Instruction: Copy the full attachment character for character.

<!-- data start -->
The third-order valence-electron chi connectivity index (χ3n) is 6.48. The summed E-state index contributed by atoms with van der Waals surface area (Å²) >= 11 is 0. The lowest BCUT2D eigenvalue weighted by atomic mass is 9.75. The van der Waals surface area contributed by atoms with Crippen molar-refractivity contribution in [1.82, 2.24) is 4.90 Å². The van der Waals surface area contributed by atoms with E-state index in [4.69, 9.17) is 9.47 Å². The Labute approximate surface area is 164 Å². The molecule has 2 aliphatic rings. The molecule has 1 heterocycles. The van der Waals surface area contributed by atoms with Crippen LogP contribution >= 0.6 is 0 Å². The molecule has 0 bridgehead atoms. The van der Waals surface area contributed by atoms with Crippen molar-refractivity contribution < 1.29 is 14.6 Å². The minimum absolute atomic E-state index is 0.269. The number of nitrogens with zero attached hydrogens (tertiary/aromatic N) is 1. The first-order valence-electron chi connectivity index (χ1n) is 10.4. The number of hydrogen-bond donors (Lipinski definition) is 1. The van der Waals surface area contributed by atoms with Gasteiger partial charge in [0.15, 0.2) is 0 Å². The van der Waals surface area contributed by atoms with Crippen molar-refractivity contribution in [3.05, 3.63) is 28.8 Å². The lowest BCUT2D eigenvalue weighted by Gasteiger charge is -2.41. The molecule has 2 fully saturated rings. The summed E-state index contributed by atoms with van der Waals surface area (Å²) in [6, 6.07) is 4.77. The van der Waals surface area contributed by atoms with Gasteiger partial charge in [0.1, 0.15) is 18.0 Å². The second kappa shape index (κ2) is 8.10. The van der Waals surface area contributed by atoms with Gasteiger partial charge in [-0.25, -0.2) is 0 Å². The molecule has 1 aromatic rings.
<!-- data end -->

The third-order valence-electron chi connectivity index (χ3n) is 6.48. The summed E-state index contributed by atoms with van der Waals surface area (Å²) >= 11 is 0. The lowest BCUT2D eigenvalue weighted by atomic mass is 9.75. The van der Waals surface area contributed by atoms with Crippen molar-refractivity contribution in [1.82, 2.24) is 4.90 Å². The van der Waals surface area contributed by atoms with E-state index in [4.69, 9.17) is 9.47 Å². The Labute approximate surface area is 164 Å². The molecule has 2 aliphatic rings. The molecule has 1 heterocycles. The van der Waals surface area contributed by atoms with Crippen LogP contribution >= 0.6 is 0 Å². The molecule has 0 bridgehead atoms. The van der Waals surface area contributed by atoms with Crippen molar-refractivity contribution < 1.29 is 14.6 Å². The minimum absolute atomic E-state index is 0.269. The number of nitrogens with zero attached hydrogens (tertiary/aromatic N) is 1. The first-order valence-electron chi connectivity index (χ1n) is 10.4. The number of hydrogen-bond donors (Lipinski definition) is 1. The van der Waals surface area contributed by atoms with Gasteiger partial charge in [0.15, 0.2) is 0 Å². The van der Waals surface area contributed by atoms with Crippen molar-refractivity contribution in [3.05, 3.63) is 28.8 Å². The lowest BCUT2D eigenvalue weighted by Gasteiger charge is -2.41. The molecule has 2 fully saturated rings. The summed E-state index contributed by atoms with van der Waals surface area (Å²) in [6, 6.07) is 4.77. The van der Waals surface area contributed by atoms with Gasteiger partial charge in [0.1, 0.15) is 18.0 Å². The second kappa shape index (κ2) is 8.10. The van der Waals surface area contributed by atoms with Gasteiger partial charge in [-0.25, -0.2) is 0 Å². The molecule has 1 aromatic rings.